How is pet loss a nuanced grieving experience? What is the difference between losing a pet versus a service animal? How can therapists help their clients through the grieving of a pet?
In this podcast episode, Joe Sanok speaks about the grief of pet loss with Beth Gustin.
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Meet Beth Gustin
Being born blind never stopped Beth from accomplishing her goals. It did give her a unique perspective on a different kind of grief and loss. Combining this with her personal experience of human, pet, and service dog deaths throughout her life, and professional training and certification in grief and loss, and Transitioning Through Change, PLLC just made sense. Beth uses humor, empathy, and wisdom to guide clients on their grief journey. Much like guide dog teamwork, therapy is similar.
For people who have busy routines with social lives and loved ones, their pets are important parts of the family, and are grieved deeply when they pass on.
However, for some people with little friends, connections, or loved ones, their pets can become their closest companions.
Oftentimes, when we don’t have a large circle of support, our pets are our only source of support [and] our whole life revolves around their care and their routines, so not only do you lose that pet but you also lose that routine, those secondary losses.
For some people, their pets are companions that they feel the safest talking to and expressing their thoughts to without receiving judgment they might from other people. So, losing their pet feels like a loss of a deeper, safe connection as well.
Losing a pet versus losing a service animal
Service animals will often go with their people into places and spaces that their pets cannot go to, and help people to be their eyes, and ears, help them to regulate their emotions, and even alert them of medical conditions.
A service animal when it retires or when it is not working is like a pet too. Therefore, when a service animal retires or passes away, it leaves a big sense of loss behind.
You’re grieving, I think, on more levels because of the role that they have in your life.
The grieving process
[A feeling of guilt can occur] largely due and part because we are having to make decisions for our pets and service dogs that we can’t talk through with them.
The grieving process for the loss of pets or service animals is different from the grieving of losing a human loved one because there can often be a sense of guilt left behind.
When our pets become too old, or sick, or their quality of life has degraded, we need to make decisions about their lives, and we may feel unsure about the decision or even uncomfortable with the fact that we have to make it.
Therefore, apart from the guilt, sometimes clients that are grieving the loss of a pet would benefit from some self-forgiveness work as well.
Pets are not replaceable, and people need to understand the role that pets can play in people’s lives.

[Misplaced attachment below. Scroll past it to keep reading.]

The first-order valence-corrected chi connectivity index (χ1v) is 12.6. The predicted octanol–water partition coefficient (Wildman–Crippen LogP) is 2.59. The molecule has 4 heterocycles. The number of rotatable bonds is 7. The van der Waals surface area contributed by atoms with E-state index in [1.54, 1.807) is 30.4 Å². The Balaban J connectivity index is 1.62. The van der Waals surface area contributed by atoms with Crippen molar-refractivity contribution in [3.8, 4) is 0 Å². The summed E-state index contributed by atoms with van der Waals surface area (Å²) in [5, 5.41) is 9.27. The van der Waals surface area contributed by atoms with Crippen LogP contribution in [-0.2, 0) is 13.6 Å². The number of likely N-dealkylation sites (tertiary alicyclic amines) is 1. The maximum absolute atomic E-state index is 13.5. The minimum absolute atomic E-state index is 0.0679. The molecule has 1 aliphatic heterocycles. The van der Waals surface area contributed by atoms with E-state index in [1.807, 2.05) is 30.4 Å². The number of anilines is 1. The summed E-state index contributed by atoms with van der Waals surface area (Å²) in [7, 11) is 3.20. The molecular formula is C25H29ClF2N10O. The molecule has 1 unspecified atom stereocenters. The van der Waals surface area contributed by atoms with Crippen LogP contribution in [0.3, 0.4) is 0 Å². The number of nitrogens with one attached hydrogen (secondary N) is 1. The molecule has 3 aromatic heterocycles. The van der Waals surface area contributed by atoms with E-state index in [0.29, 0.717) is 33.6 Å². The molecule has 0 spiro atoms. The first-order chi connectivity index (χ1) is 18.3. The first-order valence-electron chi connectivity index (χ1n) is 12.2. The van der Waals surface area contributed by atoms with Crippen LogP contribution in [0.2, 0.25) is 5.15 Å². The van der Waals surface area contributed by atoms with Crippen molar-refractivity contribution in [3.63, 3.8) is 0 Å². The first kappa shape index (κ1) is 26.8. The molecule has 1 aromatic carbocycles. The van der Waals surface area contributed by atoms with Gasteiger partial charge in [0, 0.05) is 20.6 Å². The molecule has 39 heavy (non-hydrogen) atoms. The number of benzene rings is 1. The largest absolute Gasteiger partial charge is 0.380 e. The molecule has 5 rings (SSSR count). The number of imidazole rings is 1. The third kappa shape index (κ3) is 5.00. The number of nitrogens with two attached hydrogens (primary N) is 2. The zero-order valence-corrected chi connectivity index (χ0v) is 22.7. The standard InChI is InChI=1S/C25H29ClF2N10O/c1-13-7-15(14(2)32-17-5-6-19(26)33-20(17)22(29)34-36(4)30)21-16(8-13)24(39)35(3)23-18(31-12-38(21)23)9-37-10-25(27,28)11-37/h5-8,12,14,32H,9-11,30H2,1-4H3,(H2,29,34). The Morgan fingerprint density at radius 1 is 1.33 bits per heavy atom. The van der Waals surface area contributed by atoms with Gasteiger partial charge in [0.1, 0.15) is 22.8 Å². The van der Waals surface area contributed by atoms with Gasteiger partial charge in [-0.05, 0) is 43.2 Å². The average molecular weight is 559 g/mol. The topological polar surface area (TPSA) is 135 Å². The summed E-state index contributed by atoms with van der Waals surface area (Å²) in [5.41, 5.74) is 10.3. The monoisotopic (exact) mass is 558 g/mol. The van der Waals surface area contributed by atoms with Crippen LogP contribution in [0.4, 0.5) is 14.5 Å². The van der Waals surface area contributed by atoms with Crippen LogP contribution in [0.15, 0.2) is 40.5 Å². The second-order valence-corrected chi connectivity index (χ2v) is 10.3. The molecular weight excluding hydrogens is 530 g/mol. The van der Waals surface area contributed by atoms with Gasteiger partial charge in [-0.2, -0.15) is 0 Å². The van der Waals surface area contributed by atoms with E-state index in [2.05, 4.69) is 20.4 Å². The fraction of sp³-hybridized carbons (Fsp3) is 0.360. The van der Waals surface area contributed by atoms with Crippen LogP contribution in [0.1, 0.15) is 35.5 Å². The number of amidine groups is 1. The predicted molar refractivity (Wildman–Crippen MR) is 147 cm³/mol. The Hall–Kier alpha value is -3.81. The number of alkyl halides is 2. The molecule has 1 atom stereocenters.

There are mutual benefits to owning pets for both the animal and their person, and they can contribute love and support through the deep bonds that they have with their owners.
I wish society would just realize [that] it’s not just a dog, or a cat, or a bird … it really does hurt [to lose them], we do grieve that loss very deeply.
Beth’s advice to private practitioners
Be yourself because that brings a whole new level into the service that you can provide to your counseling clients. Be open-minded and don’t be too attached to the outcome; let yourself be guided.
Joe Sanok helps counselors to create thriving practices that are the envy of other counselors. He has helped counselors to grow their businesses by 50-500% and is proud of all the private practice owners that are growing their income, influence, and impact on the world. Click here to explore consulting with Joe.
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This is the Practice of the Practice Podcast with Joe Sanok, session number 872.
I’m Joe Sanok, your host, and welcome to the Practice of the Practice Podcast. I remember in 2003 that summer my grandfather, grandpa Sanok passed away and also that summer our family dog, Bisket passed away and I went to, there was, a hospice offered a certain number of counseling sessions and so I was in grad school at the time and hospice offered him because my grandpa had been in hospice. I was talking with this therapist and I was, as I was talking to her she talked about how the loss of a grandparent and also the loss of a pet were two areas of grief that are often overlooked and how often people don’t really think through what it means to have that kind of loss. If you lose a child or if you lose a parent or if you lose all these other areas in your life it’s, people often pour out the emotions, but the grief around a pet loss and the grief around a grandparent loss just were ones that she pointed out. A lot of people just expect you to just move on from.